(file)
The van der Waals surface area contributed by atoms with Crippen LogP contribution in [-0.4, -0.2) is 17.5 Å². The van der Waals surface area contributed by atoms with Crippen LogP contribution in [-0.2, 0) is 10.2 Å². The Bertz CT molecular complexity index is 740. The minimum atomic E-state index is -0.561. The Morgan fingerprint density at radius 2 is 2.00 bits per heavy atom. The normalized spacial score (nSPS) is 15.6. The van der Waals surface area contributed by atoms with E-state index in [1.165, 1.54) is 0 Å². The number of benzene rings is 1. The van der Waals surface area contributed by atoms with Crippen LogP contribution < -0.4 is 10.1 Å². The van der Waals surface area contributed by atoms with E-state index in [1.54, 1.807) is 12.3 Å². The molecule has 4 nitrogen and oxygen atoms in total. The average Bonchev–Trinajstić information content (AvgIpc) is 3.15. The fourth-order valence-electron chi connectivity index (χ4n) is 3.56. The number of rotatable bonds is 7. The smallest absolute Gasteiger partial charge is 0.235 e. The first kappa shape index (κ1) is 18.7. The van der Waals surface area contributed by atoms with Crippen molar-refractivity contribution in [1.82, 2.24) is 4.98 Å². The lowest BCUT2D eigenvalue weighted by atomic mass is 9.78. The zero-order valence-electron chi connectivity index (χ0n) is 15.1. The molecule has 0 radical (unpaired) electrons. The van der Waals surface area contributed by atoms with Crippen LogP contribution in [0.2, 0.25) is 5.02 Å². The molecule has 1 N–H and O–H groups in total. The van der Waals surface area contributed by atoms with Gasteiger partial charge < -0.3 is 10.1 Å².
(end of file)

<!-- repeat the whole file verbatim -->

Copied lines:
The van der Waals surface area contributed by atoms with Crippen LogP contribution in [-0.4, -0.2) is 17.5 Å². The van der Waals surface area contributed by atoms with Crippen LogP contribution in [-0.2, 0) is 10.2 Å². The Bertz CT molecular complexity index is 740. The minimum atomic E-state index is -0.561. The Morgan fingerprint density at radius 2 is 2.00 bits per heavy atom. The normalized spacial score (nSPS) is 15.6. The van der Waals surface area contributed by atoms with E-state index in [1.165, 1.54) is 0 Å². The number of benzene rings is 1. The van der Waals surface area contributed by atoms with Crippen LogP contribution < -0.4 is 10.1 Å². The van der Waals surface area contributed by atoms with E-state index in [1.54, 1.807) is 12.3 Å². The molecule has 4 nitrogen and oxygen atoms in total. The average Bonchev–Trinajstić information content (AvgIpc) is 3.15. The fourth-order valence-electron chi connectivity index (χ4n) is 3.56. The number of rotatable bonds is 7. The smallest absolute Gasteiger partial charge is 0.235 e. The first kappa shape index (κ1) is 18.7. The van der Waals surface area contributed by atoms with Crippen molar-refractivity contribution in [1.82, 2.24) is 4.98 Å². The lowest BCUT2D eigenvalue weighted by atomic mass is 9.78. The zero-order valence-electron chi connectivity index (χ0n) is 15.1. The molecule has 0 radical (unpaired) electrons. The van der Waals surface area contributed by atoms with Crippen LogP contribution in [0.2, 0.25) is 5.02 Å². The molecule has 1 N–H and O–H groups in total. The van der Waals surface area contributed by atoms with Gasteiger partial charge < -0.3 is 10.1 Å².